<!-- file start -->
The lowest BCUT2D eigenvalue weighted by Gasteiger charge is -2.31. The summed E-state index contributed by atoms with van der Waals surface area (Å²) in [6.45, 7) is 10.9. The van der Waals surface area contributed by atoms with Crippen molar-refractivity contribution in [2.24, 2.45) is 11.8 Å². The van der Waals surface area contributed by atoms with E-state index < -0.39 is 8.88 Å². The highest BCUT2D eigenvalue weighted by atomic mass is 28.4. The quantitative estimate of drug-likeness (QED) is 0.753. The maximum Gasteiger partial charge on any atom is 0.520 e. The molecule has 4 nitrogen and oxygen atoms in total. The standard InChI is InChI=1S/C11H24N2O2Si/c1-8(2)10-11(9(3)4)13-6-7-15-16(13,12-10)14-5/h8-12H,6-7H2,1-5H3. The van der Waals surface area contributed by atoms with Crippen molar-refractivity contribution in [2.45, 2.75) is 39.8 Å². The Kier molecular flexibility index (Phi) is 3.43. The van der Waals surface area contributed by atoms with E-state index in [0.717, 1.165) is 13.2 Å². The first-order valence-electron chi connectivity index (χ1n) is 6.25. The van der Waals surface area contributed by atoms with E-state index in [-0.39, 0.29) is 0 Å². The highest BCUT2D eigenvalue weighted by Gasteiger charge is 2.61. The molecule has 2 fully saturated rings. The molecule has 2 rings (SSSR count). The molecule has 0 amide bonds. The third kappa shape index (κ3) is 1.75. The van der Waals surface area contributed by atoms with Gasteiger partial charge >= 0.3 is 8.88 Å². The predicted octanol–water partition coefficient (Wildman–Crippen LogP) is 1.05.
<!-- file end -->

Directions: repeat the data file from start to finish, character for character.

The lowest BCUT2D eigenvalue weighted by Gasteiger charge is -2.31. The summed E-state index contributed by atoms with van der Waals surface area (Å²) in [6.45, 7) is 10.9. The van der Waals surface area contributed by atoms with Crippen molar-refractivity contribution in [2.24, 2.45) is 11.8 Å². The van der Waals surface area contributed by atoms with E-state index < -0.39 is 8.88 Å². The highest BCUT2D eigenvalue weighted by atomic mass is 28.4. The quantitative estimate of drug-likeness (QED) is 0.753. The maximum Gasteiger partial charge on any atom is 0.520 e. The molecule has 4 nitrogen and oxygen atoms in total. The standard InChI is InChI=1S/C11H24N2O2Si/c1-8(2)10-11(9(3)4)13-6-7-15-16(13,12-10)14-5/h8-12H,6-7H2,1-5H3. The van der Waals surface area contributed by atoms with Crippen molar-refractivity contribution in [2.45, 2.75) is 39.8 Å². The Kier molecular flexibility index (Phi) is 3.43. The van der Waals surface area contributed by atoms with E-state index in [0.717, 1.165) is 13.2 Å². The first-order valence-electron chi connectivity index (χ1n) is 6.25. The van der Waals surface area contributed by atoms with E-state index in [-0.39, 0.29) is 0 Å². The highest BCUT2D eigenvalue weighted by Gasteiger charge is 2.61. The molecule has 2 fully saturated rings. The molecule has 2 rings (SSSR count). The molecule has 0 amide bonds. The third kappa shape index (κ3) is 1.75. The van der Waals surface area contributed by atoms with Gasteiger partial charge >= 0.3 is 8.88 Å². The predicted octanol–water partition coefficient (Wildman–Crippen LogP) is 1.05.